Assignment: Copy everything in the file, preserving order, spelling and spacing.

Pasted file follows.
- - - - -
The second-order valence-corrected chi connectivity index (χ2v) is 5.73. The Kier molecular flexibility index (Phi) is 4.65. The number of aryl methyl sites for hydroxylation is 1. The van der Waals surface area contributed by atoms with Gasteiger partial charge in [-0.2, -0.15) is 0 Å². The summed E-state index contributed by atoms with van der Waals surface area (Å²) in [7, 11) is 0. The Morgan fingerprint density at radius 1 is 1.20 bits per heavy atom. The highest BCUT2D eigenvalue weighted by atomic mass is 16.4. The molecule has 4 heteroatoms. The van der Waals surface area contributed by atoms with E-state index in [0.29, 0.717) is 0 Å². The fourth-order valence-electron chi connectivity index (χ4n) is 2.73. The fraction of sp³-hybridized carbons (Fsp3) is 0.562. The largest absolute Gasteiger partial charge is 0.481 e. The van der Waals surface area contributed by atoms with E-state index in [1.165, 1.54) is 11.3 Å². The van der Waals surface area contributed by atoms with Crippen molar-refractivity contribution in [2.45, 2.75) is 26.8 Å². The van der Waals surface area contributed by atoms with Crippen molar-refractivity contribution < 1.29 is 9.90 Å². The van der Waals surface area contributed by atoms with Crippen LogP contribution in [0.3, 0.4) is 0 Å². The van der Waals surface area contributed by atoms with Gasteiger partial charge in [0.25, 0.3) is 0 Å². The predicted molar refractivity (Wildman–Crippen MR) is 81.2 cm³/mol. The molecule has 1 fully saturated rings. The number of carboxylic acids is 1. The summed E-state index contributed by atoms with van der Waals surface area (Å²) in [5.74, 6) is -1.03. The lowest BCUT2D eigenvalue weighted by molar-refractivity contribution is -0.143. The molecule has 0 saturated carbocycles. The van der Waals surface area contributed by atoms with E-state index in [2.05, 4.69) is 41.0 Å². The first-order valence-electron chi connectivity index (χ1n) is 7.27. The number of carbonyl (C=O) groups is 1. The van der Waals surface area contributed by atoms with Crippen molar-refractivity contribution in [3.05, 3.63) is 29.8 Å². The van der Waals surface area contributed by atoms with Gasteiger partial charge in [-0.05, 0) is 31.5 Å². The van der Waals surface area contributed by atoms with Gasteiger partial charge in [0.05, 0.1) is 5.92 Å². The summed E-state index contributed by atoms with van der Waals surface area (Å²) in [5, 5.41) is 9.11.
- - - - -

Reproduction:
The second-order valence-corrected chi connectivity index (χ2v) is 5.73. The Kier molecular flexibility index (Phi) is 4.65. The number of aryl methyl sites for hydroxylation is 1. The van der Waals surface area contributed by atoms with Gasteiger partial charge in [-0.2, -0.15) is 0 Å². The summed E-state index contributed by atoms with van der Waals surface area (Å²) in [7, 11) is 0. The Morgan fingerprint density at radius 1 is 1.20 bits per heavy atom. The highest BCUT2D eigenvalue weighted by atomic mass is 16.4. The molecule has 4 heteroatoms. The van der Waals surface area contributed by atoms with E-state index in [0.29, 0.717) is 0 Å². The fourth-order valence-electron chi connectivity index (χ4n) is 2.73. The fraction of sp³-hybridized carbons (Fsp3) is 0.562. The largest absolute Gasteiger partial charge is 0.481 e. The van der Waals surface area contributed by atoms with E-state index in [1.165, 1.54) is 11.3 Å². The van der Waals surface area contributed by atoms with Crippen molar-refractivity contribution in [2.45, 2.75) is 26.8 Å². The van der Waals surface area contributed by atoms with Crippen molar-refractivity contribution < 1.29 is 9.90 Å². The van der Waals surface area contributed by atoms with Crippen LogP contribution in [0.3, 0.4) is 0 Å². The van der Waals surface area contributed by atoms with Gasteiger partial charge in [0.25, 0.3) is 0 Å². The predicted molar refractivity (Wildman–Crippen MR) is 81.2 cm³/mol. The molecule has 1 fully saturated rings. The number of carboxylic acids is 1. The summed E-state index contributed by atoms with van der Waals surface area (Å²) in [5.74, 6) is -1.03. The lowest BCUT2D eigenvalue weighted by molar-refractivity contribution is -0.143. The molecule has 0 saturated carbocycles. The van der Waals surface area contributed by atoms with E-state index in [2.05, 4.69) is 41.0 Å². The first-order valence-electron chi connectivity index (χ1n) is 7.27. The number of carbonyl (C=O) groups is 1. The van der Waals surface area contributed by atoms with Crippen molar-refractivity contribution in [3.05, 3.63) is 29.8 Å². The van der Waals surface area contributed by atoms with Gasteiger partial charge in [-0.05, 0) is 31.5 Å². The van der Waals surface area contributed by atoms with Gasteiger partial charge in [0.05, 0.1) is 5.92 Å². The summed E-state index contributed by atoms with van der Waals surface area (Å²) in [5, 5.41) is 9.11.